Consumers encouraged to stay local as Black Friday looms

With Black Friday just two weeks today, for many smaller UK high street retailers the next fortnight is make or break time as they take on the might of the online retail giants in the battle for Britons’ Christmas spending.

This year, according to, Dr Jackie Mulligan, expert on the Government’s High Streets Task Force and founder of the local shopping platform, Shopappy, it’s more important than ever that Brits avoid being sucked into the hype and shop local — or the future of the UK high street could be at risk She says: “Black Friday is the Grinch that stole Christmas for many smaller retailers. The big beasts of online shopping have used this American import as a battering ram to grab people’s attention and drive a surge in revenue long before the traditional Christmas shopping rush.

Black Friday purchases made on Amazon or other online giants are often a black eye to the small high street retailer. So this year, after the turmoil of the pandemic, we’re encouraging everyone, whenever possible, to shop local. “With online stores already accounting for 28% of every Pound spent by British shoppers, high street shops risk being frozen out once again.

After pandemic restrictions made last Christmas a brutal one for bricks and mortar stores, the next four to five weeks will be make or break time for many smaller retailers.

Irish Christmas Market

A similar situation is facing our closest neighbours in Ireland. Sarah Loughran of Loughran Signs became increasingly concerned about the challenges facing her local communities. She has seen first-hand with retailers and wholesalers the trials and tribulations business have had to face for many years now, locally in Mullingar, Co Westmeath and nationally throughout Ireland. After running the Look Is Ireland – Celtic Virtual Showcase – earlier this year, it really opened her eyes to the talent and creativity of Irish makers and creators. She says: “The important message of supporting local and shopping Irish really needs to be driven home. Irish consumers need see for themselves how important this message is”.

To this end Sarah has set up the first online Irish Christmas Market, where independent Irish retail businesses, designer-makers and manufacturers can set out their (commission-free) stall and offer shoppers who want to support local businesses an alternative to Amazon.

Almost two years of lockdowns and other major socio-economic shifts have resulted in extremely difficult trading conditions for independent retailers and
the net result is painfully clear to see: Irish retail businesses have been shutting up shop at an alarming rate, leaving our cities, towns and rural communities immeasurably poorer. Independent retailers ARE the lifeblood of local communities all around Britain, Ireland and the rest of Europe and if there is anything that can be done to bolster and support them through this challenging period, Sarah is eager to do this.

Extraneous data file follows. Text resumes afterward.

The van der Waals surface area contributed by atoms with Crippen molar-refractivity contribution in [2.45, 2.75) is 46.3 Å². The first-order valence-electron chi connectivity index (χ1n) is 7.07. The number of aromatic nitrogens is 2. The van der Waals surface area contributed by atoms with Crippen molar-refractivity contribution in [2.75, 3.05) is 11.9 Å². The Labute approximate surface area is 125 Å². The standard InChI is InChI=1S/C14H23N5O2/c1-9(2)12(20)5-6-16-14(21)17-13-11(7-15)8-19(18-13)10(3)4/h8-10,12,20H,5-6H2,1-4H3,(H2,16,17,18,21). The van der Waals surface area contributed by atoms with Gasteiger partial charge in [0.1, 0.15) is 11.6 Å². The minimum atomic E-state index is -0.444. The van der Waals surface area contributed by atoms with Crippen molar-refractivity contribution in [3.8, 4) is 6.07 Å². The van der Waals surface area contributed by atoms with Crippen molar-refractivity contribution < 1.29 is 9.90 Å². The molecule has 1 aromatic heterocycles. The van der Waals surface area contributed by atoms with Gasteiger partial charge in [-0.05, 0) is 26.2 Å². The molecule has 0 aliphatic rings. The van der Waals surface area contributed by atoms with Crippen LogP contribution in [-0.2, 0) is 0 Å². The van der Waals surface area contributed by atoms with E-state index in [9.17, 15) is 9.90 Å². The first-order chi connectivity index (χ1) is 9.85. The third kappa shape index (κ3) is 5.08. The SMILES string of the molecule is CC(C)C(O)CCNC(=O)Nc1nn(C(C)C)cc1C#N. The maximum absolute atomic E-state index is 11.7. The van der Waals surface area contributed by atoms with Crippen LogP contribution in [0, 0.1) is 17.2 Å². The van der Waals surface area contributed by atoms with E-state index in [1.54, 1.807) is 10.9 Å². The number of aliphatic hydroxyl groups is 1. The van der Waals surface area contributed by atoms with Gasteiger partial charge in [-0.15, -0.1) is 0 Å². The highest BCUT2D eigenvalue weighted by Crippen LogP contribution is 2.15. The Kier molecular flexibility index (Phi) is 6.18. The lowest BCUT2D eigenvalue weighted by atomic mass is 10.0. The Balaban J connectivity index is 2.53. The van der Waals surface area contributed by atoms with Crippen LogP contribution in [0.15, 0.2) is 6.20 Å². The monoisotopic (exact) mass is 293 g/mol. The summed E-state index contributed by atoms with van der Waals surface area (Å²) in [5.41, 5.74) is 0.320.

It isn’t all doom and gloom, of course, though it can seem that way when we see boarded up shops on the high street and the news in general speaks of one challenge after another. The good news is that people are still shopping and they are keener than ever to support local Irish businesses, be they independent food and gift shops or talented designer-makers from our home shores.

The other good news is that online sales, both in Ireland and across the seas in other countries, are undoubtedly rising. Whilst some see this as a potential negative for bricks and mortar stores, it doesn’t have to be: There is nothing stopping high street stores from boosting sales via the Internet if they use the right platform and have a strong enough online presence.

Sarah adds: “The convenience which puts a huge marketplace at your fingertips, from the comfort of your own home, is a huge draw and I believe this form of shopping is very much here to stay. Unlike Amazon and other huge corporate enterprises, independent online markets like the Irish Christmas Market are designed to support bricks and mortar retail and designers who need an outlet for their work but struggle to get a foothold in the massive online space”.

Dr Jackie Mulligan continues: “It’s no exaggeration to say that the future of countless small businesses, and potentially many local high streets, will depend on sales in the weeks ahead. From the daily conversations we have with thousands of small retailers around the UK, that’s how serious things have become. “But the headline-grabbing discounts being offered online are often illusory. An analysis by Which? of Black Friday deals being offered in previous years found that 95% of tech, home and personal care deals were available at the same price, or cheaper, in the six months after the big day.

“Fortunately there are signs that many shoppers are starting to see through the crude commercialism, and huge environmental cost, of this annual festive shopping event, with a recent survey showing only a third of adults plan to support it this year. “It’s great to see that more people are realising it will be better for people and the planet this year to have gifts from small local businesses under their trees rather than spending their hard-earned cash to propel billionaires into space.”

Pictured top, Irish Christmas Market retailer, Cobblestone Alley and Poppy Lockets.


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